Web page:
This resource is hosted by the Nelson Mandela Foundation, but was compiled and authored by Padraig O’Malley. It is the product of almost two decades of research and includes analyses, chronologies, historical documents, and interviews from the apartheid and post-apartheid eras.
Note On Sources And Footnoting
THE EXTREMITY OF CONFLICT in a revolutionary struggle can create a number of difficulties for someone attempting a serious study of such a struggle.
Firstly, the antagonists, for reasons of their security, tend during their struggle to release for public consumption little of value about their actual intentions and plans. What they do release in this category tends to be coloured by rhetoric and considerations of propaganda. Moreover, the constant danger of infiltration by the enemy means that much information of real value to the student - what the antagonists decided upon in secret -is not only not readily available to a student but may not have been committed to paper. Furthermore, at the conclusion of their struggle, the antagonists' accounts of earlier events may be self-justificatory or tend, with hindsight, to attribute a consistency or meaning to events which, at the time that they occurred, lacked any appearance of coherence.
Secondly, many, though not all, histories or biographies published in the course of, or shortly after, such a struggle are often evidently partial or hagiographic.
Both these sets of difficulties have been present in this study. I have sought to overcome them in various ways.
Whilst I have examined and drawn on ANC and SACP publications - periodicals as well as bound collections - as well as the available histories and biographiess,1 I have not relied upon them as my main primary source. Instead, I have sought to penetrate the mask of rhetoric and propaganda and to inform myself about events and important decisions for which documentary evidence is either unavailable or non-existent. In order to do so, I have conducted a number of interviews with leaders, strategists and members of the ANC who were in exile in the 1976-1986 period; with leaders and members of the pro-ANC 'mass democratic movement' who lived inside South Africa over that period; and with the South African Security Police's leading 'expert' on the ANC, Major-General Herman Stadler, who also headed the Security Police Intelligence Department for much of the period.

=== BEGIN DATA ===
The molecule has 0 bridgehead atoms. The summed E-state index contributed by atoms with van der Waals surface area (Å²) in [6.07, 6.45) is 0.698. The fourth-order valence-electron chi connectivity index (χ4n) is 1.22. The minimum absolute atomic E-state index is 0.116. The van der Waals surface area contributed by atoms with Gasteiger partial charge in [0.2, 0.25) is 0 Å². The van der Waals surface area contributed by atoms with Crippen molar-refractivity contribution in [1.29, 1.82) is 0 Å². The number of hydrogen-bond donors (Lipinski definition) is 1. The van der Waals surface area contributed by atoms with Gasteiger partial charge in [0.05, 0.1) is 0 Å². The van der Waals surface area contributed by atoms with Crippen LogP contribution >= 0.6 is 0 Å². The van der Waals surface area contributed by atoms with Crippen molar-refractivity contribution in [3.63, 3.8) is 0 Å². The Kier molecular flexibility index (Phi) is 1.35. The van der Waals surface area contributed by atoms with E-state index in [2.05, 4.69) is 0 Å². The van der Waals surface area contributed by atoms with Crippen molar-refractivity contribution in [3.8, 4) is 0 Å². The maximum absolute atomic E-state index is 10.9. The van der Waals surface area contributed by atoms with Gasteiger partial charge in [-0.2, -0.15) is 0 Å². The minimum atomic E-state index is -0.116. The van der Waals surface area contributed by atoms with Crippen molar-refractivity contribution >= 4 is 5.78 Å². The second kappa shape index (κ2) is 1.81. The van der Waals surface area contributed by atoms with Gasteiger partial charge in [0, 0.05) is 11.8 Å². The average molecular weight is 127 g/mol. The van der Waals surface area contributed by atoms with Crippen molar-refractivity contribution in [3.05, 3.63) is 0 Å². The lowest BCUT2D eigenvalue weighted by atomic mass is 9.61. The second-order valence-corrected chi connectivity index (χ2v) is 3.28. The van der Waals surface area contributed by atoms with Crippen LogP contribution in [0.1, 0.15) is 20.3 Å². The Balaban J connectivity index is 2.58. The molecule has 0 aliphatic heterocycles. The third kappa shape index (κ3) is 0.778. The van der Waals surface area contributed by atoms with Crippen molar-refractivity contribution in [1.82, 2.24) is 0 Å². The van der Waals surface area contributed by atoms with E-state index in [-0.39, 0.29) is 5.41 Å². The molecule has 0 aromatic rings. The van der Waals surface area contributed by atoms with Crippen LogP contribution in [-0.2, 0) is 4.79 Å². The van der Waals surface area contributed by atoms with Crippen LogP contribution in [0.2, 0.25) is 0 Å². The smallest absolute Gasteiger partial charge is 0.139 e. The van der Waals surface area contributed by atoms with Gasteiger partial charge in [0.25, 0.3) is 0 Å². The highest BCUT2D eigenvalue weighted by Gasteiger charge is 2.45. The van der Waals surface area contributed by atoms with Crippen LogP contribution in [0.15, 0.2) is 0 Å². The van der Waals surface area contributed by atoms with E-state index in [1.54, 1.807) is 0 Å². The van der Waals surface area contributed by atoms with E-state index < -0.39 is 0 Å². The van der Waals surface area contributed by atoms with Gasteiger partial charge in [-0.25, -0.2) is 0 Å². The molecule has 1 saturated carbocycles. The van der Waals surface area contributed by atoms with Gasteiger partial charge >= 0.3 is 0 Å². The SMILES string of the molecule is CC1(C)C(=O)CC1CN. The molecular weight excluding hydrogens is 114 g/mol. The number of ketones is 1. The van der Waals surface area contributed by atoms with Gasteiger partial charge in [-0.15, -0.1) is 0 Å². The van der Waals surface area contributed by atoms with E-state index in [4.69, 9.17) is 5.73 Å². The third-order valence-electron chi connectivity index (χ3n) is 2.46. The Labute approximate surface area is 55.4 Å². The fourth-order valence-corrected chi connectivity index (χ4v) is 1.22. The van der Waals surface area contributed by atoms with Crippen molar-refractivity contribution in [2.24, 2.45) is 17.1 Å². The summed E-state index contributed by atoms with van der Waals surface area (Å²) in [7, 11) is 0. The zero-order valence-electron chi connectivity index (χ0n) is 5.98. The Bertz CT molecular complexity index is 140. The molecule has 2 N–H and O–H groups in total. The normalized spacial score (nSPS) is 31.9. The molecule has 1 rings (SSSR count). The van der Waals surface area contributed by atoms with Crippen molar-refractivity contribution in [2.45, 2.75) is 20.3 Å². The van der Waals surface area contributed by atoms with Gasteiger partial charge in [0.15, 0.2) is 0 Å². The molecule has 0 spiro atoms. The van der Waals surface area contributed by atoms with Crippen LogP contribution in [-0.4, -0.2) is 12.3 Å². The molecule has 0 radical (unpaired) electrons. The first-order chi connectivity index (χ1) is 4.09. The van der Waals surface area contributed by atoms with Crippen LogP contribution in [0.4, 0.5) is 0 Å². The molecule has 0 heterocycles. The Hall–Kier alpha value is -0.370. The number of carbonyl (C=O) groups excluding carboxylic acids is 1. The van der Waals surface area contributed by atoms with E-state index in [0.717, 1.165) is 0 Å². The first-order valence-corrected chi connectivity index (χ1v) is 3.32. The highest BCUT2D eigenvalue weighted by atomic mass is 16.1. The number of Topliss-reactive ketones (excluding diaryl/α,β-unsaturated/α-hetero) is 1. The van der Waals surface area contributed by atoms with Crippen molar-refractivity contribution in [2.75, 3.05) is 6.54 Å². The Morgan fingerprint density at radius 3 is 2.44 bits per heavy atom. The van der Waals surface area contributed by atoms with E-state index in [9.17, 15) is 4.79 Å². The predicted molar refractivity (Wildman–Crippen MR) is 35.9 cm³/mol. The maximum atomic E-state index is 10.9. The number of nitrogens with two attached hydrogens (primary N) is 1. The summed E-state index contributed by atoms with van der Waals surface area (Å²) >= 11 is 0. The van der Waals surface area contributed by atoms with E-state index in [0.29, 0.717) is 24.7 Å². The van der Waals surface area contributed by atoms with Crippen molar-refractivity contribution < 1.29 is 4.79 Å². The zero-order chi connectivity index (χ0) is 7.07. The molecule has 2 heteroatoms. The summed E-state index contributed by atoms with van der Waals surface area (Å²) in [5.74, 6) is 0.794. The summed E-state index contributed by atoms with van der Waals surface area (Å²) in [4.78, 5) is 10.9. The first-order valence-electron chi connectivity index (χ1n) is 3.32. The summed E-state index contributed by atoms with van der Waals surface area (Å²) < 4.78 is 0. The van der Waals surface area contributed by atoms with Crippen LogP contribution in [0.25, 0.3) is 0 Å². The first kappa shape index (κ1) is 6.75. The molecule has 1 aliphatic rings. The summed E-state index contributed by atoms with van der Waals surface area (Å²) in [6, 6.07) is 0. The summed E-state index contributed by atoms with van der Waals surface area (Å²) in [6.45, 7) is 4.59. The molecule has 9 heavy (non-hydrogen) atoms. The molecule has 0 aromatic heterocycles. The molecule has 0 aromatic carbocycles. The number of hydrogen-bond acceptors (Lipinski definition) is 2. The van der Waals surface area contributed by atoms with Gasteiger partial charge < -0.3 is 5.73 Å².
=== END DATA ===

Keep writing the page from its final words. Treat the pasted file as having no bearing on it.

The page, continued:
I conducted all but two of these interviews in the 1989-1990 period,2 that is after the events with which they are concerned. My interviewees consequently had considerable opportunity to rationalise their actions and to engage in self-justification. They seldom, however, seemed to do so. Rather, my interviewees are often highly critical of themselves, of their colleagues and of the ANC.
There appear to have been a number of reasons for the independence of mind and self-critical disposition evident in many of the ANC interviews. Firstly, as interviewer I was a former member of the ANC. I knew some of my interviewees well and had worked with, or under them, on clandestine ANC projects; they trusted me as a result. I had told my interviewees that my intention was to write an independent and critical examination of ANC operational strategic policy, and they seemed to respond positively to this approach. Some of my interviewees also knew that I had enough personal knowledge to be able to correct them, in some cases, if they engaged in hindsighted rationalisation or self-justification.
Secondly, I continually stressed to interviewees the need to recall their views, actions and reasons for decisions at a particular time, and to avoid the apparent clarity afforded by hindsight. Interviewees appeared to have no difficulty in understanding the need for this and conducting themselves accordingly to the best of their abilities.
Thirdly, I was fortunate to find myself conducting the bulk of my interviews in two periods of considerable ferment in the ANC. The first of these periods, mid-1989, was a time of unusually anxious and intense self-criticism in the ANC in exile, as the movement felt itself being drawn inexorably into negotiations with the South African government. Many ANC members appeared to feel at that time that some 29 years of clandestine revolutionary struggle had left it remarkably weak at an operational level, notwithstanding its huge popular legitimacy and support inside South Africa. The second of these interviewing periods was the latter half of 1990, a few months after the ban on the ANC had been lifted. Newly-returned ANC exiles and their pro-ANC allies inside South Africa were finding out about each others strengths and weaknesses, and both were debating their movement's achievements and failures as it prepared for a consultative conference due in December of that year. Whilst one might have expected this latter period to have been one in which interviewees sought to bolster old myths about the ANC and its leaders, this was not my experience.